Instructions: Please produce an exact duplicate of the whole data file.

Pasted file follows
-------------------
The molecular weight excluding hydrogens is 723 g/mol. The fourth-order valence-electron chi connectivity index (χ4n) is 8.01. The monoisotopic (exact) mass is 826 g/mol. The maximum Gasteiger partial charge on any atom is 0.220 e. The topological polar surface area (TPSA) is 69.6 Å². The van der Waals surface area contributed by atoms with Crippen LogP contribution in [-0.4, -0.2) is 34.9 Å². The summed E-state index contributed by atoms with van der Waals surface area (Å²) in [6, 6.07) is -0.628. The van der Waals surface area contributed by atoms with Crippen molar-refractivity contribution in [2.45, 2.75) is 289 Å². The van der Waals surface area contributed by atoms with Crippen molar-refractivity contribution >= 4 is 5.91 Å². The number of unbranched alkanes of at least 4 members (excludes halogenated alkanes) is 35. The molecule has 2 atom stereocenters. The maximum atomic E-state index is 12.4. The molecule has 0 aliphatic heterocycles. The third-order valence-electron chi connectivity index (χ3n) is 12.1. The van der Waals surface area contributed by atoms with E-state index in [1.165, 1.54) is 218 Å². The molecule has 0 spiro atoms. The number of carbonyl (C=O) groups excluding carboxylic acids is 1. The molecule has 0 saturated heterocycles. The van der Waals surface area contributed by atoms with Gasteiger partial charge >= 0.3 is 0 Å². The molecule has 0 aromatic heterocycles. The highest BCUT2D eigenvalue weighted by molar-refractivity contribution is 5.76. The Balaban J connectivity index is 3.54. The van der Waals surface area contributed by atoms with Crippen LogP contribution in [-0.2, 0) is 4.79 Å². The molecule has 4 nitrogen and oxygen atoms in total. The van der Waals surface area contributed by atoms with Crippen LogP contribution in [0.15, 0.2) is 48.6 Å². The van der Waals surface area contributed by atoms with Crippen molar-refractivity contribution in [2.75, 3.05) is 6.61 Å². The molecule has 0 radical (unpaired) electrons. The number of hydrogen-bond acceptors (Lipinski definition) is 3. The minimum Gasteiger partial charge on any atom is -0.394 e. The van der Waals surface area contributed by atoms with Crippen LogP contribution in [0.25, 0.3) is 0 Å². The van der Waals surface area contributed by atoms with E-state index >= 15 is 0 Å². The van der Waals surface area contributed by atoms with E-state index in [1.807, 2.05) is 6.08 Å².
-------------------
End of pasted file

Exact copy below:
The molecular weight excluding hydrogens is 723 g/mol. The fourth-order valence-electron chi connectivity index (χ4n) is 8.01. The monoisotopic (exact) mass is 826 g/mol. The maximum Gasteiger partial charge on any atom is 0.220 e. The topological polar surface area (TPSA) is 69.6 Å². The van der Waals surface area contributed by atoms with Crippen LogP contribution in [-0.4, -0.2) is 34.9 Å². The summed E-state index contributed by atoms with van der Waals surface area (Å²) in [6, 6.07) is -0.628. The van der Waals surface area contributed by atoms with Crippen molar-refractivity contribution in [2.45, 2.75) is 289 Å². The van der Waals surface area contributed by atoms with Crippen molar-refractivity contribution >= 4 is 5.91 Å². The number of unbranched alkanes of at least 4 members (excludes halogenated alkanes) is 35. The molecule has 2 atom stereocenters. The maximum atomic E-state index is 12.4. The molecule has 0 aliphatic heterocycles. The third-order valence-electron chi connectivity index (χ3n) is 12.1. The van der Waals surface area contributed by atoms with E-state index in [1.165, 1.54) is 218 Å². The molecule has 0 spiro atoms. The number of carbonyl (C=O) groups excluding carboxylic acids is 1. The molecule has 0 saturated heterocycles. The van der Waals surface area contributed by atoms with Gasteiger partial charge >= 0.3 is 0 Å². The molecule has 0 aromatic heterocycles. The highest BCUT2D eigenvalue weighted by molar-refractivity contribution is 5.76. The Balaban J connectivity index is 3.54. The van der Waals surface area contributed by atoms with Crippen LogP contribution in [-0.2, 0) is 4.79 Å². The molecule has 4 nitrogen and oxygen atoms in total. The van der Waals surface area contributed by atoms with Crippen LogP contribution in [0.15, 0.2) is 48.6 Å². The van der Waals surface area contributed by atoms with Crippen molar-refractivity contribution in [2.75, 3.05) is 6.61 Å². The molecule has 0 radical (unpaired) electrons. The number of hydrogen-bond acceptors (Lipinski definition) is 3. The minimum Gasteiger partial charge on any atom is -0.394 e. The van der Waals surface area contributed by atoms with Crippen LogP contribution in [0.25, 0.3) is 0 Å². The van der Waals surface area contributed by atoms with E-state index >= 15 is 0 Å². The van der Waals surface area contributed by atoms with E-state index in [1.807, 2.05) is 6.08 Å².